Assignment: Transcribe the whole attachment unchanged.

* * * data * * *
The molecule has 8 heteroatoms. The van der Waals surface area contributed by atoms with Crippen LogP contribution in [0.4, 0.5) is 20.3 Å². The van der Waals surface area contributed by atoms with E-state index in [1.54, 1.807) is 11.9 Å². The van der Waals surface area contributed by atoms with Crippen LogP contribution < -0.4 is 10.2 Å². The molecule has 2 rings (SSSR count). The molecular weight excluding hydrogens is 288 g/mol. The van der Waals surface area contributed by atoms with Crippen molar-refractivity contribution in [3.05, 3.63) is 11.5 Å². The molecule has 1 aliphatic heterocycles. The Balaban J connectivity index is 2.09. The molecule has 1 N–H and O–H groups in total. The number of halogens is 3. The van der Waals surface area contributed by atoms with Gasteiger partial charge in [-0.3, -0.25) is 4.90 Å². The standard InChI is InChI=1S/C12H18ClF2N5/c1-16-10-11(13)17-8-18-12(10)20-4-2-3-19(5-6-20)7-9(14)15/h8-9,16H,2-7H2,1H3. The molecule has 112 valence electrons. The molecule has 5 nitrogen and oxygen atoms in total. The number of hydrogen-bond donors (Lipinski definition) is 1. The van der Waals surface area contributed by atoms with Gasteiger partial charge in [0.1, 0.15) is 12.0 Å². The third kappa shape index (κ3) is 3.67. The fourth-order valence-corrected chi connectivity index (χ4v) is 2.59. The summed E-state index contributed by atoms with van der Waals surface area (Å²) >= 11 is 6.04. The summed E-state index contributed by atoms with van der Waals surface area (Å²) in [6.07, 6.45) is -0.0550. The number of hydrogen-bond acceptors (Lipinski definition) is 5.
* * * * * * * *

The molecule has 8 heteroatoms. The van der Waals surface area contributed by atoms with Crippen LogP contribution in [0.4, 0.5) is 20.3 Å². The van der Waals surface area contributed by atoms with E-state index in [1.54, 1.807) is 11.9 Å². The van der Waals surface area contributed by atoms with Crippen LogP contribution < -0.4 is 10.2 Å². The molecule has 2 rings (SSSR count). The molecular weight excluding hydrogens is 288 g/mol. The van der Waals surface area contributed by atoms with Crippen molar-refractivity contribution in [3.05, 3.63) is 11.5 Å². The molecule has 1 aliphatic heterocycles. The Balaban J connectivity index is 2.09. The molecule has 1 N–H and O–H groups in total. The number of halogens is 3. The van der Waals surface area contributed by atoms with Gasteiger partial charge in [-0.3, -0.25) is 4.90 Å². The standard InChI is InChI=1S/C12H18ClF2N5/c1-16-10-11(13)17-8-18-12(10)20-4-2-3-19(5-6-20)7-9(14)15/h8-9,16H,2-7H2,1H3. The molecule has 112 valence electrons. The molecule has 5 nitrogen and oxygen atoms in total. The number of hydrogen-bond donors (Lipinski definition) is 1. The van der Waals surface area contributed by atoms with Gasteiger partial charge in [0.1, 0.15) is 12.0 Å². The third kappa shape index (κ3) is 3.67. The fourth-order valence-corrected chi connectivity index (χ4v) is 2.59. The summed E-state index contributed by atoms with van der Waals surface area (Å²) >= 11 is 6.04. The summed E-state index contributed by atoms with van der Waals surface area (Å²) in [6.07, 6.45) is -0.0550. The number of hydrogen-bond acceptors (Lipinski definition) is 5.